I used a VST plugin "Voxengo's Span" Spectrum analyzer and overlayed the 2 signals spectrum analysis. There was essentially no difference, you can see a very small bass increase on the Darlington signal on the left figure. Just to demonstrate the 2 curves I lowered the original input signal a little and you can see the 2 curves better on the right.

Am I seeing such good results because I didn't really need a buffer in the first place (going from very low impedance signal into 100k input on recording device)?
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Old 20th May 2017, 06:38 PM   #10
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Default Tested with electric guitar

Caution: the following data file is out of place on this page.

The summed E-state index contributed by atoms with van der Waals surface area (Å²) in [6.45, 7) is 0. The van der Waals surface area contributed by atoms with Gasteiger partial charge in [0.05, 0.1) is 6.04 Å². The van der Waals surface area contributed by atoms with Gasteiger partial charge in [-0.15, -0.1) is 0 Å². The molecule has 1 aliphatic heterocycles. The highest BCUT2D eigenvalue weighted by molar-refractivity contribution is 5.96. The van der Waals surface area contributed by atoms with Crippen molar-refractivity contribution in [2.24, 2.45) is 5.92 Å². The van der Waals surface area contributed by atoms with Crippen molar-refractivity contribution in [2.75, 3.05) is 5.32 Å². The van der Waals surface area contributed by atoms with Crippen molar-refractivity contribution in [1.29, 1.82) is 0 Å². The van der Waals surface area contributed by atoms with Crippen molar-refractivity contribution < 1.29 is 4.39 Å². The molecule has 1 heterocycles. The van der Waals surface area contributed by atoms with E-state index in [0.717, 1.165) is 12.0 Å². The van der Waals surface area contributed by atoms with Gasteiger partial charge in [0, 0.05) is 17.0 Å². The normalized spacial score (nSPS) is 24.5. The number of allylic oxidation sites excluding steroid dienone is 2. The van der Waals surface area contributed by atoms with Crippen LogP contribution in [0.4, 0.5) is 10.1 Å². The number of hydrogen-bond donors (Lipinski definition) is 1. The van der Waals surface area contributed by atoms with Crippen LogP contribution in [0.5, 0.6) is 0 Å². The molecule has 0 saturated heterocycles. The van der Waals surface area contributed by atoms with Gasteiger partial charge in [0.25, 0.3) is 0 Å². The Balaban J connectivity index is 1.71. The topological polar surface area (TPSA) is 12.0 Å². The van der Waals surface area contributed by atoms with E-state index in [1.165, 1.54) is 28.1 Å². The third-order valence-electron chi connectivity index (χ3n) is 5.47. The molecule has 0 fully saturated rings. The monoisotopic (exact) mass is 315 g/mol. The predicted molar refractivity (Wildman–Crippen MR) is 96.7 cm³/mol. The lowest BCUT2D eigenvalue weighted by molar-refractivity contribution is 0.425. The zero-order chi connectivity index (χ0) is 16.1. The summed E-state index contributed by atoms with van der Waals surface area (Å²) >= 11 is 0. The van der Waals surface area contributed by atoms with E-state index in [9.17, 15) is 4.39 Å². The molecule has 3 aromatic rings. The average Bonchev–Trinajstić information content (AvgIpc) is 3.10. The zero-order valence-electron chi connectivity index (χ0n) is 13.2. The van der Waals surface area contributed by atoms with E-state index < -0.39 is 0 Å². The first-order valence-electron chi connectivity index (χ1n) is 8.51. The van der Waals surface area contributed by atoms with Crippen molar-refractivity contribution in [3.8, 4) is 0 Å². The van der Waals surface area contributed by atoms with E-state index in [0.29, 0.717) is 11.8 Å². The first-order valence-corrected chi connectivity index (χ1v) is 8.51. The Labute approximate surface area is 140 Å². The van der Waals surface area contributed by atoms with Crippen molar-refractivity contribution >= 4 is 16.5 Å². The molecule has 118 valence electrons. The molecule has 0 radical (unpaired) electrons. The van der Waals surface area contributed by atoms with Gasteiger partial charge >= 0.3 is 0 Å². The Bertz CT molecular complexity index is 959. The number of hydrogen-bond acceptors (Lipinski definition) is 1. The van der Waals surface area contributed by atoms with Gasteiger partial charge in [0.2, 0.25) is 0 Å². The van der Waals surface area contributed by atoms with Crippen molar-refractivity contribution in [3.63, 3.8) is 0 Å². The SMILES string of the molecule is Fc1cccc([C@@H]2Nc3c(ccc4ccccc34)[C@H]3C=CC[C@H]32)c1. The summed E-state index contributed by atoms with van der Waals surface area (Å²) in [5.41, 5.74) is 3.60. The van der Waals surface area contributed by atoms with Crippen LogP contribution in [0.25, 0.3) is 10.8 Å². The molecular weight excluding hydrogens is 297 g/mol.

Hi, I thought I'd run the same test with an electric guitar strumming instead of iPhone.

~1Meg input impedance 100k input impedance
/---Darlington Buffer ---------------------> Left
Guitar 100k input impedance
\------------------------------------------> Right

Basically the signals are identical except the Darlington side had very slightly more bass response which I guess you'd expect.

I had the input levels set all the way up on the recording interface, and the volume of the guitar was backed up. I did this because I wanted the input levels to be the same, and I couldn't adjust the levels by hand to be exactly equal as I'm turning analog potentiometers. The Darlington buffer was a little more noisier than the direct signal, but the noise seemed to be dwarfed by the signal.

Is noise part of the issue people don't use these as often?